MOLT – The Prairie Winds Cafe achieved its own fame over the last 12 years, known as the place to be for bluegrass music, tasty food and good vibes every Saturday morning.
During the week — after the tourists and weekend day-trippers cleared out — the cafe served as the community gathering place for neighbors from miles around.
But Friday afternoon, as many of the cafe’s regulars chatted and ate as they usually do, they made sure to savor the moment with their friends a little longer. After all, it could be the last time.
Although owners Fran and Jerry Urfer have decided to retire, many of the daily Praire Winds customers had smiles on their faces, remembering the good times of building community over the last decade.
The couple started the cafe in 2001, transforming an old, run-down hardware store into a sparkling, spacious and welcoming restaurant.
Bob Chambers lives nine miles from the cafe. He stops in five days a week to chat with his friends and get a bite to eat on the way to his ranch.
“This is where I talk with all of my friends,” he said. “Sometimes we’ll help each other haul stuff, and that’s kind of where we talk about it, is right here. It’s kind of like an informal office to a lot of us in the morning.”
His friend Wes Agnew agreed with him from across the table.
“It’s not just a cafe,” Agnew said. “It’s a social gathering place.”
The Urfers have been trying, unsuccessfully, to sell their restaurant for some time now. And without any offers, they have decided to retire, a little saddened by the act of closing the doors on what has become such an anchor for the community.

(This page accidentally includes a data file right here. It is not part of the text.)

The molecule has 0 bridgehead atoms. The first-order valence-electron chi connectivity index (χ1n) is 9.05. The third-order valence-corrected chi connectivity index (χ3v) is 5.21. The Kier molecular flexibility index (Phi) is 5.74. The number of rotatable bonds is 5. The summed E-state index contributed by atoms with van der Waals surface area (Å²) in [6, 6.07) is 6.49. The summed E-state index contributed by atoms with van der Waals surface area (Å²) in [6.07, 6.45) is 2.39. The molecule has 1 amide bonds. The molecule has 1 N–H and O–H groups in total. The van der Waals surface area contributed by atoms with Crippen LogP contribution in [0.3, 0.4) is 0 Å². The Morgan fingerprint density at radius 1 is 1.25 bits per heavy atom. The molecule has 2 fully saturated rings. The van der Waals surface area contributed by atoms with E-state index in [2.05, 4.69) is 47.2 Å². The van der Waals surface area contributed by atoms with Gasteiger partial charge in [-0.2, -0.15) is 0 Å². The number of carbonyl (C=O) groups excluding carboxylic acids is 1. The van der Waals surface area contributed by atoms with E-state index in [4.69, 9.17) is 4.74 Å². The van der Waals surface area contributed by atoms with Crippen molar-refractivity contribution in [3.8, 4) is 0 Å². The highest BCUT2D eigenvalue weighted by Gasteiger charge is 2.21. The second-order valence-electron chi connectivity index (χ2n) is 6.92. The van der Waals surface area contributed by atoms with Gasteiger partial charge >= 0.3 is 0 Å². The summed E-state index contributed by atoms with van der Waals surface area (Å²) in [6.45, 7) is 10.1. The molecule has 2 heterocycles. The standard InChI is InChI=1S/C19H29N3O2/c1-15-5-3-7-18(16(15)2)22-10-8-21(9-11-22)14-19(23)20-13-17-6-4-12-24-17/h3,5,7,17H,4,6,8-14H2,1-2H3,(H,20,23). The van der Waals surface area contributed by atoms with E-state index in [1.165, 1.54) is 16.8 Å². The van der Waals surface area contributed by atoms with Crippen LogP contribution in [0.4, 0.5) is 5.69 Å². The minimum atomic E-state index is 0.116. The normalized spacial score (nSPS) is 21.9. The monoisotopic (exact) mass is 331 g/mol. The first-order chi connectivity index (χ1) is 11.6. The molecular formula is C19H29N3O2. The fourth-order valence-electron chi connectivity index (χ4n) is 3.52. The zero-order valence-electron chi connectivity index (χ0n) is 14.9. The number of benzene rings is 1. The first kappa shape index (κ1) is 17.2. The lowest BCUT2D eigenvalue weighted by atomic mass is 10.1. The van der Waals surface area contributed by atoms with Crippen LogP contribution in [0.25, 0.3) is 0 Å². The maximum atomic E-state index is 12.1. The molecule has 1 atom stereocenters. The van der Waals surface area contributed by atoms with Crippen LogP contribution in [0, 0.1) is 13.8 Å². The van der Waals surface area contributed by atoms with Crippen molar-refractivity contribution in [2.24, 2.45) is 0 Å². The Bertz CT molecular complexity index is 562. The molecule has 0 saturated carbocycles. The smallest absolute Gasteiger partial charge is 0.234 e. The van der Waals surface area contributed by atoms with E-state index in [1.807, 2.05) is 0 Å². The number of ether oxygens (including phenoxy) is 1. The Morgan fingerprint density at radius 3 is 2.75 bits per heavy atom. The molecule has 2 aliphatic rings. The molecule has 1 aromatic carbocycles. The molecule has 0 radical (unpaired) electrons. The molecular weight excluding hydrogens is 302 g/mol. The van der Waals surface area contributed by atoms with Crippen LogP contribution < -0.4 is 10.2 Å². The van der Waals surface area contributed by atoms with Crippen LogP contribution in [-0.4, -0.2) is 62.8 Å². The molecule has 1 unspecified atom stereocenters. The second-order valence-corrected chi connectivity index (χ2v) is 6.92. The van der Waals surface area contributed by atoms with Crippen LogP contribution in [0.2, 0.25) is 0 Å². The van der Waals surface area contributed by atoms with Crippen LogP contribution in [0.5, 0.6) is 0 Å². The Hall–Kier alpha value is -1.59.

“Today is kind of bittersweet,” Fran Urfer said Friday. “I’m happy the work’s over — the stress is over — but I hate to leave the community in a lurch.”
Fran said she wasn’t sure what the future exactly holds, but she’s excited for it. One thing for sure, she says, is completing a knee replacement surgery, and spending more time with her son, who lives in North Dakota.
“My husband retired two and half years ago, and we haven’t gone anywhere or done anything, because you’re kind of tied down in a business like this,” she said. “Because if you don’t give it your all, you might as well not do it.”
And by giving it their all, the Urfer’s inadvertently gave the area more than just a restaurant.
Bob Chambers talked about how the community came together for him. When he experienced a tragedy in his family, he fell behind on his field work. The community pulled together, teaming up with their own combines to help him finish harvesting.
A home for bluegrass
Larry Larson is the man credited with shepherding the tradition of bluegrass music on Saturdays. The idea grew out of music being played at the farmers’ markets in Billings.
Fran Urfer then opened up her restaurant to the music. Larson said it started out small.
“We played a time or two, then got some other people to play,” he said.
The music grew into a weekly tradition that obtained regional notariety.
Larson said the place had a special atmosphere that really connected people. On Friday at lunch, he took a break from joking around with his wife, friends and server to explain what he meant by that.
One example, he said, was on busy Saturdays when table space was at a premium. Smaller parties would be asked to share tables, creating spontaneous conversation and allowing patrons to discover what connects them.
“What a great way to come to the knowledge that we’re all the same,” he said with a smile, right before digging into a delicious ice cream sundae prepared by Fran Urfer.
Prairie Winds Closing Party
Larson will be one of the many musicians playing at a party on Saturday to celebrate the last 12 years of the Prairie Winds Cafe. Larson plays guitar in a five-piece bluegrass band called Highway 302, named after the road that connects Billings and Molt.
All of the bands that have ever played at the restaurant were invited to participate, and Larson said seven bands were confirmed as of Friday afternoon.
The music is scheduled to start at 8 a.m., and Highway 302 will be the last band to play, taking the stage from about 2 p.m. to 3 p.m.